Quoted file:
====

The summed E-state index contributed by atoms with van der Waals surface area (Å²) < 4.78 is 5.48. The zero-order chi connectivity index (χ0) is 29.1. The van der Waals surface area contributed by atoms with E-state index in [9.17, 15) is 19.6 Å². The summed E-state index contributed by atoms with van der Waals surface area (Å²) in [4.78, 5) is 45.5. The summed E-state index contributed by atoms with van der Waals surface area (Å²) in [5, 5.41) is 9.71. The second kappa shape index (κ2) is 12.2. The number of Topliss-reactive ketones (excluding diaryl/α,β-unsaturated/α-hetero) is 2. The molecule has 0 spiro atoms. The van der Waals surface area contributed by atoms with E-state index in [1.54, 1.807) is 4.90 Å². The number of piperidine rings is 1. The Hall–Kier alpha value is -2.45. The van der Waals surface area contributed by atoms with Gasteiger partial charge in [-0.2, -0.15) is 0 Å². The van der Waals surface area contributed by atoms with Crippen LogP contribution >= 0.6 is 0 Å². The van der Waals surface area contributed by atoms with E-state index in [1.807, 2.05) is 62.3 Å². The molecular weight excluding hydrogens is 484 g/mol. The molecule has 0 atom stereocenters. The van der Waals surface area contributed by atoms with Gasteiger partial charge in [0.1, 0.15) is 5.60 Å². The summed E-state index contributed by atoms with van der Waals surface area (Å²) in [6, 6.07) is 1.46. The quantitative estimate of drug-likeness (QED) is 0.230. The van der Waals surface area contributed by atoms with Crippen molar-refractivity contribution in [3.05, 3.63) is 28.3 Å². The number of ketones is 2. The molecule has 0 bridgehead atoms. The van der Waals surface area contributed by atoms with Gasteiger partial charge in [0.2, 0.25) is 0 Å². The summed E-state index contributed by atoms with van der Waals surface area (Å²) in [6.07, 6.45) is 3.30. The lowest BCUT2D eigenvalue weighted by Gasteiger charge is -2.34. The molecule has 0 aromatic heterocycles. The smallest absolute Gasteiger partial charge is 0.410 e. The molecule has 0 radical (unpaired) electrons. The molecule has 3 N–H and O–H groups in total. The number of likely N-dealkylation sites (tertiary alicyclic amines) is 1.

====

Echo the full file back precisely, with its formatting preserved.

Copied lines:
The summed E-state index contributed by atoms with van der Waals surface area (Å²) < 4.78 is 5.48. The zero-order chi connectivity index (χ0) is 29.1. The van der Waals surface area contributed by atoms with E-state index in [9.17, 15) is 19.6 Å². The summed E-state index contributed by atoms with van der Waals surface area (Å²) in [4.78, 5) is 45.5. The summed E-state index contributed by atoms with van der Waals surface area (Å²) in [5, 5.41) is 9.71. The second kappa shape index (κ2) is 12.2. The number of Topliss-reactive ketones (excluding diaryl/α,β-unsaturated/α-hetero) is 2. The molecule has 0 spiro atoms. The van der Waals surface area contributed by atoms with E-state index in [1.54, 1.807) is 4.90 Å². The number of piperidine rings is 1. The Hall–Kier alpha value is -2.45. The van der Waals surface area contributed by atoms with Gasteiger partial charge in [-0.2, -0.15) is 0 Å². The van der Waals surface area contributed by atoms with Crippen LogP contribution >= 0.6 is 0 Å². The van der Waals surface area contributed by atoms with E-state index in [1.807, 2.05) is 62.3 Å². The molecular weight excluding hydrogens is 484 g/mol. The molecule has 0 atom stereocenters. The van der Waals surface area contributed by atoms with Gasteiger partial charge in [0.1, 0.15) is 5.60 Å². The summed E-state index contributed by atoms with van der Waals surface area (Å²) in [6, 6.07) is 1.46. The quantitative estimate of drug-likeness (QED) is 0.230. The van der Waals surface area contributed by atoms with Crippen molar-refractivity contribution in [3.05, 3.63) is 28.3 Å². The number of ketones is 2. The molecule has 0 bridgehead atoms. The van der Waals surface area contributed by atoms with Gasteiger partial charge in [0.2, 0.25) is 0 Å². The summed E-state index contributed by atoms with van der Waals surface area (Å²) in [6.07, 6.45) is 3.30. The lowest BCUT2D eigenvalue weighted by Gasteiger charge is -2.34. The molecule has 0 aromatic heterocycles. The smallest absolute Gasteiger partial charge is 0.410 e. The molecule has 0 radical (unpaired) electrons. The molecule has 3 N–H and O–H groups in total. The number of likely N-dealkylation sites (tertiary alicyclic amines) is 1.